Taking into account the test and my quirks, I developed a study plan. Have a peek at it below.

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My study plan:

Strips bar prep down to its basics. I stick to core video lectures, outlines and flashcards, and high quality or released practice questions. That’s it. I don’t have time to drown in bar prep books or online content.  My specific materials and resources are listed below. 

  • For Lectures: Barbri (Core lectures only. No preview lectures, or other sidebar.)
  • For Outlines: Barbri (Based on the lectures, with references to the Barbri Conviser mini-review for tricky issues.)
  • For Flashcards: Quizlett (I’ll likely grab a set someone has created.)
  • For Practice Questions:
    • MBE: Kaplan PMBR
    • CA Essay: Barbri and Released CBX Exams
    • CA Performance Test: Barbri and Released CBX Exams

No Barbri AMP, Study Smart MBE, etc. 

Is content sensitive.  I start with subjects that are fair game for both the MBE and the essays (i.e., crossover subjects).  It seems that CA professional responsibility is tested every year, so I tackle that fairly early as well. I allocates equal time to all crossover subjects. For essay-only topics, I allocate more time to the areas of law I’m not familiar with or don’t encounter on a regular basis in my practice (e.g., civil procedure, community property or remedies).

Puts content first, then delves into practice questions. The schedule emphasizes getting the videos and outlines done early. I don’t see much point in completing tons of questions until I’m more confident with the content. To that end, I keep practice questions/essays light until around February 1. After that, I review outlines/flashcards and drill until test day. 

Carves out time for performance. I set aside time for the performance tests as they account for 26% of the exam.  NY has a similar option, the MPT, but I wanted time to review the question format and sample answers, and practice my time allocation.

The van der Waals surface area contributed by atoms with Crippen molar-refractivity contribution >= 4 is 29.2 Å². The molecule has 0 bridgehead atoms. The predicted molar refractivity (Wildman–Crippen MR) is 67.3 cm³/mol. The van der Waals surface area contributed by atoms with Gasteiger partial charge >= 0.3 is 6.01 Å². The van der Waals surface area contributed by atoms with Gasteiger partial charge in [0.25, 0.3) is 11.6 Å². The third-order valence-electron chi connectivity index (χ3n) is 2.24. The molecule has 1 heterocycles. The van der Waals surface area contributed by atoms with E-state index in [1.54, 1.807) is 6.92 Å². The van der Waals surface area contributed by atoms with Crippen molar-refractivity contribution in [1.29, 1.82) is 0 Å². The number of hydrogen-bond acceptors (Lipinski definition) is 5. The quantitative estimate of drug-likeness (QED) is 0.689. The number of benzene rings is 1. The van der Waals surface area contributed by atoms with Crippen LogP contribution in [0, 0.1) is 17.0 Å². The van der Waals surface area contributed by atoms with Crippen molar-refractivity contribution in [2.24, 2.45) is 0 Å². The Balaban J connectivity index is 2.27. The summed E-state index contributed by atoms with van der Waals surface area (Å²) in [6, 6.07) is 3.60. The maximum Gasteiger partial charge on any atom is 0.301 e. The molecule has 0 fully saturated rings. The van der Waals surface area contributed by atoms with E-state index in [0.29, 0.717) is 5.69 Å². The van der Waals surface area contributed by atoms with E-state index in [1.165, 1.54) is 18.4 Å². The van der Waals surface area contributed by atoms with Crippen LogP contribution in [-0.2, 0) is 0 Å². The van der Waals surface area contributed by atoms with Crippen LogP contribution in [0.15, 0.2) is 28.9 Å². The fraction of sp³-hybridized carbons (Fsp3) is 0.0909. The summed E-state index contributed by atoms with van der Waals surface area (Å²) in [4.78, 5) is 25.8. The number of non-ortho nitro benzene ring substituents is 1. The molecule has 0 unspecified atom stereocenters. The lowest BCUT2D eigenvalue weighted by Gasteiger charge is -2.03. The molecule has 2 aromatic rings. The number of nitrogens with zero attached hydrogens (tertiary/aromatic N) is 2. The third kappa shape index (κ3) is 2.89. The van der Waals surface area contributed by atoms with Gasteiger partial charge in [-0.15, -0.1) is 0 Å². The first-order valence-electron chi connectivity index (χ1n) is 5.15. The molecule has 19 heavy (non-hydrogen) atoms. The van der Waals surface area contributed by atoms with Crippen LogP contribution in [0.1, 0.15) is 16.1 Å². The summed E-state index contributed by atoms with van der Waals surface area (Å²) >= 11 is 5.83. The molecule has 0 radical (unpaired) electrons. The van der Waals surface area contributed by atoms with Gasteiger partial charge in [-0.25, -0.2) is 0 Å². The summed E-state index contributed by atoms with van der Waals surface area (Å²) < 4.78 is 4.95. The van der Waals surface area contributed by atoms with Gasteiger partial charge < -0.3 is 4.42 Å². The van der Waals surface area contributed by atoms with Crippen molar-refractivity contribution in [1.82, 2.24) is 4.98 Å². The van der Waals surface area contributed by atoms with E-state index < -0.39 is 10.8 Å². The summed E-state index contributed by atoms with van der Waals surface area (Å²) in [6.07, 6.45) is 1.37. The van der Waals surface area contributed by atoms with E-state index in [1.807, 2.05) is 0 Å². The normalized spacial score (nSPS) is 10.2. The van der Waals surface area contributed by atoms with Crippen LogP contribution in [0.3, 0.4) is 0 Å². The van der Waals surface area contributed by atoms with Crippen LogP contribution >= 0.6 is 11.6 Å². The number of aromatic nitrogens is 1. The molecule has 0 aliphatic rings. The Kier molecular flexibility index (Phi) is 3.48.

Economizes and includes days off.  My time constraints require efficiency, and most Barbri videos move at a pace akin to watching paint dry. So, as I did for New York, I plan to create my outlines while listening to the videos at 1.25x or 1.5x the normal playback speed. Also, I know there are going to be days I don’t want wake up at 5AM or stay up late to study. So, my schedule fits in days off as a reward, or if I let things slip during the week, a catchup day. 

Prizes reality and flexibility.  Though my schedule offers daily study suggestions, I judge my progress on a weekly basis. If I have to shuffle things around in a given week to meet a work deadline or personal commitment, I refuse to beat myself up about it.  If I am mastering material ahead of schedule, I will happily move on to the next subject. Look for an update on how successful I was in adhering to the schedule next week.

What do you think of my study plan? Am I too cavalier and headed for bar prep “no pass” land? Did I give too much (or too little) weight to a subject? Let me know in the comments.


  1. See , pg. 33.
  2. Id.
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Melinda Hightower

Melinda Hightower

Founder and Chair at Blueprint JD
Melinda Hightower is passionate about legal diversity, literature and community activism. When she’s not busy earning her keep as an attorney, she operates Blueprint JD, Inc., a nonprofit dedicated to building diversity in the legal profession.


  1. Chiya P. Lloyd

    May 29, 2013

    Hi Melinda, was this your study plan for the New York Bar Exam as well?

    • Melinda Hightower

      May 30, 2013

      It wasn’t. I actually did more more of the Barbri study plan. I plan to load my New York bar materials in the next few days so be on the lookout for that post. -Melinda